Dyslipidemia, Coronary Artery Calcium, and Incident Atherosclerotic Cardiovascular Disease: Implications for Statin Therapy from the Multi-Ethnic Study of Atherosclerosis
Background—Worldwide clinical practice guidelines for dyslipidemia emphasize allocating statin therapy to those at the highest absolute atherosclerotic cardiovascular disease (CVD) risk.
Methods and Results—We examined 5,534 MESA participants who were not on baseline medications for dyslipidemia. Participants were classified by baseline CAC score (>0, >=100) and the common clinical scheme of counting lipid abnormalities (LA), including LDL-C >=3.36 mmol/L (130 mg/dL), HDL-C <1.03 mmol/L (40 mg/dL) for men or <1.29 mmol/L (50 mg/dL) for women, and triglycerides >=1.69 mmol/L (150 mg/dL). Our main outcome measure was incident CVD (myocardial infarction, angina resulting in revascularization, resuscitated cardiac arrest, stroke, cardiovascular death). Over a median follow-up of 7.6 years, more than half of events (55%) occurred in the 21% of participants with CAC>=100. Conversely, 65% of events occurred in participants with zero or one LA. In those with CAC>=100, CVD rates ranged from 22.2 to 29.2 per 1,000 person-years across LA categories. In contrast, with CAC=0, CVD rates ranged from 2.4 to 6.2 per 1,000 person-years across LA categories. Individuals with zero LA and CAC>=100 had a higher event rate compared to individuals with three LA but CAC=0 (22.2 vs 6.2 per 1,000 person-years). Similar results were obtained when classifying LA using dataset-quartiles of TC/HDL-C, LDL-C, non-HDL-C, or LDL particle concentration and guideline-categories of LDL-C or non-HDL-C.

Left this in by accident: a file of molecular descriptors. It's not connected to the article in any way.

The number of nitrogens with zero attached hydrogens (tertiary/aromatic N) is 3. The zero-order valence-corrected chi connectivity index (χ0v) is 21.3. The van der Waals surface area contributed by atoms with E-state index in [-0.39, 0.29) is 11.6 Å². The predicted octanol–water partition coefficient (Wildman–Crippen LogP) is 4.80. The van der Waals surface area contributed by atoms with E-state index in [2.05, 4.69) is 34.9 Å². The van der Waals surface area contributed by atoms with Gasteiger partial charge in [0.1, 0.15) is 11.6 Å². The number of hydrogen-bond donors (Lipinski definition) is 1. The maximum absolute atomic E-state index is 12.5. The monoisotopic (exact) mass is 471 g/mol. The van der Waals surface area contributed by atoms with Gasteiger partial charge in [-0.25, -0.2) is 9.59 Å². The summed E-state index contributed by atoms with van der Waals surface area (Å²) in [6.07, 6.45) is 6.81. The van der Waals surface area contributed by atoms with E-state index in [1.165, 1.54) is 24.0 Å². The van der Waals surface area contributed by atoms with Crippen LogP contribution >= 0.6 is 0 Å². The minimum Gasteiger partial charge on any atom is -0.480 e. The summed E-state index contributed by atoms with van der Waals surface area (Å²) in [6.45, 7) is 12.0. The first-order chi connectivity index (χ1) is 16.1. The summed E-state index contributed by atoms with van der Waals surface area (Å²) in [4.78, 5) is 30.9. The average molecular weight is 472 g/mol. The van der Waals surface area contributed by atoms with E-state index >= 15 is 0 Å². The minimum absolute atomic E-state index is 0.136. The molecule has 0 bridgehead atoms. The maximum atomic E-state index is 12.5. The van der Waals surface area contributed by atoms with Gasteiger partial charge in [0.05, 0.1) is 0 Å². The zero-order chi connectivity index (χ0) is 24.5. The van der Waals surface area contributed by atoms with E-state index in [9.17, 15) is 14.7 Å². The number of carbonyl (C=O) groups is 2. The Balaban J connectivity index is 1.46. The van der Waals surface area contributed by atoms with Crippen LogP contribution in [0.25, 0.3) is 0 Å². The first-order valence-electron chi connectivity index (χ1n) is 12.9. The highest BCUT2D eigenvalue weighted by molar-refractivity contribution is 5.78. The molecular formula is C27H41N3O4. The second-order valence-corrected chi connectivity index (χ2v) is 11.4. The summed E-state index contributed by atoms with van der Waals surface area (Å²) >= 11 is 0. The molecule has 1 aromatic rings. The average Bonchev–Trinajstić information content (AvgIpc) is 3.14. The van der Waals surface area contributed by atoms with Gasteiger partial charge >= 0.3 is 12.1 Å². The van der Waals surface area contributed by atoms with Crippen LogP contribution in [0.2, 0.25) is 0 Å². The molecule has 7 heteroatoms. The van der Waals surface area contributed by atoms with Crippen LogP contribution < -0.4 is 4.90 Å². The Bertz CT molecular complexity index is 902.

Conclusions—CAC may have the potential to help match statin therapy to absolute CVD risk. Across the spectrum of dyslipidemia, event rates similar to secondary prevention populations were observed for patients with CAC>=100.
- Received May 8, 2013.
- Revision received August 23, 2013.
- Accepted September 17, 2013.